'Every moment of birth I fought it.' The truth about giving birth in prison, and what happens next.

“It was a very painful process, because I knew the minute she was born, they were going to take her off me. So every moment of birth I fought it. ‘Keep her inside, she’s yours. The minute she’s out, she’s not.’

“That was not a happy time. I got about an hour with her, and then she started to get hungry. I couldn’t stand the thought of them taking her first, I had to take myself out of the room first.”

Lindy Chamberlain was sent to jail in the 1980s over the death of her two month old daughter Azaria, a crime she didn’t commit and was later exonerated for.

But during the three years she did spend behind bars, Lindy gave birth to her daughter Kahlia, a process that was incredibly painful as she described recently to the ABC.

Listen to The Quicky explore motherhood behind bars. Post continues after podcast.

In those days, there was no such thing as a mothers and children’s program in Australian prisons, and even if there were, it was unlikely Lindy would have been able to keep her daughter given the nature of the ‘crime’ she was in there for.

Nowadays, giving birth in prison is a very different experience. Every state and territory has legislation in place to accommodate babies behind bars – although there are limited spaces.

In South Australia, children are allowed to stay until they’re three, but in New South Wales they can stay until they turn six.

The children don’t stay in a cell, they live on prison grounds in a little cottage or unit-type set up with their mum. It looks domestic, not custodial – but the doors are locked.

Pregnant women behind bars still get all the prenatal care they would on the outside, and when it’s time to give birth they are taken to hospital. They are returned to prison with their baby, if the child is well enough to come with them.


Kerry Tucker spent seven years in a maximum security prison for stealing close to two million dollars from her employer. She explains to The Quicky the set up is made as normal as possible for the child.

“You can move around in the unit at night. It’s comfortable living, you just can’t get out. The babies live in the same room as their mum.”

She is quick to retort claims it might be considered unsafe to have babies in such an environment, telling host Claire Murphy, “It’s absolutely safe. Prison systems aren’t going to allow newborn babies into a prison unless they are safe. They are supervised, monitored, and they are given programs.”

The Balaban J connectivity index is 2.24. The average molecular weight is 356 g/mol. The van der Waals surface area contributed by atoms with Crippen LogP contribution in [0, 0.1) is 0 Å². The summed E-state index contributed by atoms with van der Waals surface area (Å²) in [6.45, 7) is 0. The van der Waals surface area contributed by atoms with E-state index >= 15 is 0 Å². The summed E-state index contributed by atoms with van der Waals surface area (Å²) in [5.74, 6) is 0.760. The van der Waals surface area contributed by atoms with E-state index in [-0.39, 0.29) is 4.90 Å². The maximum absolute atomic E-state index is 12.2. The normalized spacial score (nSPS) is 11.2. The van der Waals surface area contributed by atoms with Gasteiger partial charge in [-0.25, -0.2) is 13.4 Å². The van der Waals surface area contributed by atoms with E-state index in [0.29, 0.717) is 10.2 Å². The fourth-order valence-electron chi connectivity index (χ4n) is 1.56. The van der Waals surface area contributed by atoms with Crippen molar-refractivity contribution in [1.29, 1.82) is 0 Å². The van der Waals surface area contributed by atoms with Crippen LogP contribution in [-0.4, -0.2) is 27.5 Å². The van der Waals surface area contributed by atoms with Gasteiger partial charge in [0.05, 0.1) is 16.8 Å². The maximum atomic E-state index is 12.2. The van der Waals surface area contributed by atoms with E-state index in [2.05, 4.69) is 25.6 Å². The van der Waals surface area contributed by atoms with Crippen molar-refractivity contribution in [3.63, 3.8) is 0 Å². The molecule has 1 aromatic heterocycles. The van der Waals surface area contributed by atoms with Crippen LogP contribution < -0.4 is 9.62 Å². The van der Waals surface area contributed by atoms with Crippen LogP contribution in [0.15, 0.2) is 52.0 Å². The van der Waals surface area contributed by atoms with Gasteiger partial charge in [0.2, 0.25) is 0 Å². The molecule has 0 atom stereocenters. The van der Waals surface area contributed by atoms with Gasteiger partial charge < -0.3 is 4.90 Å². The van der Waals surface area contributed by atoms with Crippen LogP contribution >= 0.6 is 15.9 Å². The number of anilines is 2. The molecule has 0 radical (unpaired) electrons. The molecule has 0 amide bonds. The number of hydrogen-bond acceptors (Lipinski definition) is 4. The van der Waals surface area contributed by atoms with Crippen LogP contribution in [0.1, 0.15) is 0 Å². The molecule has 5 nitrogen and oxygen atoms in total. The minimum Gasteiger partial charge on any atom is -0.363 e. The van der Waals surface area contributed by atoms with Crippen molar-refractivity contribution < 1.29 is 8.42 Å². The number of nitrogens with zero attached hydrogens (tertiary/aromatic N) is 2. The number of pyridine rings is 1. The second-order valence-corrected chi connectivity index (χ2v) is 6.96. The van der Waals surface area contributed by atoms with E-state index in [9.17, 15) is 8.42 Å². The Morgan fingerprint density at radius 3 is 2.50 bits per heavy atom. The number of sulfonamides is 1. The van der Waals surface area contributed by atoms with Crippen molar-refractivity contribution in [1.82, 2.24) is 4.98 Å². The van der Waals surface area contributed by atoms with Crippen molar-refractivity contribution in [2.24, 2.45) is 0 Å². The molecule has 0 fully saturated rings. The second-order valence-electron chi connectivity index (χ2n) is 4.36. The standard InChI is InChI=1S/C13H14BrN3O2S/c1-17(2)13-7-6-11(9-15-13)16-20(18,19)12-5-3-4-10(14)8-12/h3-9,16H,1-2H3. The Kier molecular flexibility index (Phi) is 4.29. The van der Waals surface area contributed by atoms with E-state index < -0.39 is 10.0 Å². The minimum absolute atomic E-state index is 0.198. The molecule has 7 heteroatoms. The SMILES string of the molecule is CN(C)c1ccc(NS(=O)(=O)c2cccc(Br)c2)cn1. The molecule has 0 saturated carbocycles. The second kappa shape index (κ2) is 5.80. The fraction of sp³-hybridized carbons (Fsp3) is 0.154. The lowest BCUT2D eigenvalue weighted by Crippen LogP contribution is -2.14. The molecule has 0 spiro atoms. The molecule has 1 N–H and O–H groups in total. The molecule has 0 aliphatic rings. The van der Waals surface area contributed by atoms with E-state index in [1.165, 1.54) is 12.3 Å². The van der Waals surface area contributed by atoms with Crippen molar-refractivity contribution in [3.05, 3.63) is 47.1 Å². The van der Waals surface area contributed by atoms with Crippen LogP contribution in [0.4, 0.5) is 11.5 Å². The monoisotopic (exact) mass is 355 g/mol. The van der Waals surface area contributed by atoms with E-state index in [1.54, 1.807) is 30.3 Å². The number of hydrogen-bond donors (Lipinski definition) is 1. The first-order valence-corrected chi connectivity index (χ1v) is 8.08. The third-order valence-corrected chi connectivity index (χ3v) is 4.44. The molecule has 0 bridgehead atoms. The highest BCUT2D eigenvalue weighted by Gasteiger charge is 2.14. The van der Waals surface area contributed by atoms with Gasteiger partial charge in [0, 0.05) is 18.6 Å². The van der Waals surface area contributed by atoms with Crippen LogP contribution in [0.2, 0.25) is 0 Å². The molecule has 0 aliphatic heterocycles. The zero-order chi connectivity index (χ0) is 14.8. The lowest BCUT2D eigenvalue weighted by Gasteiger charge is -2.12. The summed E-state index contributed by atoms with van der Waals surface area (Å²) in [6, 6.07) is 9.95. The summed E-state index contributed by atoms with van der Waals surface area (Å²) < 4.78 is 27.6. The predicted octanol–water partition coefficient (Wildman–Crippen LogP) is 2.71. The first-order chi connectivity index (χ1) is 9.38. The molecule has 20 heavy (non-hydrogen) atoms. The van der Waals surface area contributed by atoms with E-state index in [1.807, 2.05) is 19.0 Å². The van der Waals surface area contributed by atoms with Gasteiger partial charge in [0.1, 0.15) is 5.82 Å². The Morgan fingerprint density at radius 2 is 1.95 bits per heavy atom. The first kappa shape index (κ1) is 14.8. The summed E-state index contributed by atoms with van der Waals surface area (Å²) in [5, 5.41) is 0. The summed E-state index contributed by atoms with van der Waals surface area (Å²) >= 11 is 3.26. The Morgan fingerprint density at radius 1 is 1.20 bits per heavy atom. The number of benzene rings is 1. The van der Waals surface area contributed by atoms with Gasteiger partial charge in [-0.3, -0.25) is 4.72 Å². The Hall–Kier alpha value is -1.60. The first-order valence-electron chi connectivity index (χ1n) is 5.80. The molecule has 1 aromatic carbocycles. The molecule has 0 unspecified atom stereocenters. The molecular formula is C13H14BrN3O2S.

Kerry explains that it actually ‘softens’ the prison.

“Having the giggling voices of little children around. The children have got 50 aunties all of a sudden all trying to be their favourite.”

Being in prison doesn’t stop mothers doing what their counterparts do on the outside. They still have mother’s groups, they still gather around the playground – it’s just in this scenario they are being supervised.

“Mums in there rely on each other because it’s a very different kind of parenting,” said Kerry.

“I know children who have grown up in the prison and they’re terrific young kids. At the time, they didn’t know where they were. They didn’t care. They were with mum,” she explains.

For Kerry the experience of parenting while in prison was a bit different. Her daughters were five and seven when she was locked up, and were looked after on the outside by their father.

“It was very, very difficult. My girls were very little, and they weren’t used to not having their mum around to tuck them in each night. I had to try and find ways to remain relevant in their lives just as a mum or a person, because I wasn’t an authority in their lives anymore,” she told The Quicky.


Kerry had two phone calls a week, each just six minutes long, as well as visitation. But as Kerry explains, that became less and less frequent while she was in there.

To try and stay relevant, Kerry sent her daughters a letter each every single day – something they later told her became very important for them – that trip to the letterbox.

She started with writing ‘today I thought about you 100 times,’ and it grew to read ‘today I thought of you 1750 times.’

Being released from prison after serving time comes with a different set of challenges. When Kerry emerged, her little girls were now young women.

“When I got out I realised I wasn’t mum, I was more like auntie mum. It was very difficult. They were sceptical as to why I had disappeared. They weren’t sure if I was going to leave them again.

“When I got out I was still at the point where I had left them, whereas they were grown up and were young women. I had to find a place where I fit into their lives, even though I’d given birth to them,” she explained.

She got through it by staying patient. Crimes aside, Kerry’s children weren’t part of her sentence. She had to learn to work around them.

As a mum who has been there, Kerry wants us on the outside to remember, it’s not women in prison saying “bring us our kids – we have a right to see them.”

She says the philosophy is more “it’s the right of our children to see their mother.”